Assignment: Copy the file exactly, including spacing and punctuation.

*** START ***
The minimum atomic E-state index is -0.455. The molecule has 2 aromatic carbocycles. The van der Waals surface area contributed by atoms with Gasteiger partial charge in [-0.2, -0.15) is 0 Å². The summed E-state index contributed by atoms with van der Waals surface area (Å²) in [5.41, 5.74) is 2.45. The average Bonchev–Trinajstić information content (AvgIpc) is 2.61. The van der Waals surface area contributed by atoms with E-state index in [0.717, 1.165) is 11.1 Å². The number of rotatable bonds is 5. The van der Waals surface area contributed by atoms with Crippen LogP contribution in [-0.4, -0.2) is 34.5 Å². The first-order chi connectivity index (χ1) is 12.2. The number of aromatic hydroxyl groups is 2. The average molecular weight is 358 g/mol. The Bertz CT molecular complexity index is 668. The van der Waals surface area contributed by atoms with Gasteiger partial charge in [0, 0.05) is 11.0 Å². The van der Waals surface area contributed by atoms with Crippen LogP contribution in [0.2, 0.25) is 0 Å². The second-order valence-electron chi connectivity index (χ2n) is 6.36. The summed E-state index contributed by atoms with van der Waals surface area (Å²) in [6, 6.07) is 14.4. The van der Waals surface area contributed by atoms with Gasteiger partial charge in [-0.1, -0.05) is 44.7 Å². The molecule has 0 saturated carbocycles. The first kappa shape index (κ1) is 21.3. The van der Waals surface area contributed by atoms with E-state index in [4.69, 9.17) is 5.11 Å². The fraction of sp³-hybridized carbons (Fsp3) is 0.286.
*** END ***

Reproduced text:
The minimum atomic E-state index is -0.455. The molecule has 2 aromatic carbocycles. The van der Waals surface area contributed by atoms with Gasteiger partial charge in [-0.2, -0.15) is 0 Å². The summed E-state index contributed by atoms with van der Waals surface area (Å²) in [5.41, 5.74) is 2.45. The average Bonchev–Trinajstić information content (AvgIpc) is 2.61. The van der Waals surface area contributed by atoms with E-state index in [0.717, 1.165) is 11.1 Å². The number of rotatable bonds is 5. The van der Waals surface area contributed by atoms with Crippen LogP contribution in [-0.4, -0.2) is 34.5 Å². The first-order chi connectivity index (χ1) is 12.2. The number of aromatic hydroxyl groups is 2. The average molecular weight is 358 g/mol. The Bertz CT molecular complexity index is 668. The van der Waals surface area contributed by atoms with Gasteiger partial charge in [0, 0.05) is 11.0 Å². The van der Waals surface area contributed by atoms with Crippen LogP contribution in [0.2, 0.25) is 0 Å². The second-order valence-electron chi connectivity index (χ2n) is 6.36. The summed E-state index contributed by atoms with van der Waals surface area (Å²) in [6, 6.07) is 14.4. The van der Waals surface area contributed by atoms with Gasteiger partial charge in [-0.1, -0.05) is 44.7 Å². The molecule has 0 saturated carbocycles. The first kappa shape index (κ1) is 21.3. The van der Waals surface area contributed by atoms with E-state index in [4.69, 9.17) is 5.11 Å². The fraction of sp³-hybridized carbons (Fsp3) is 0.286.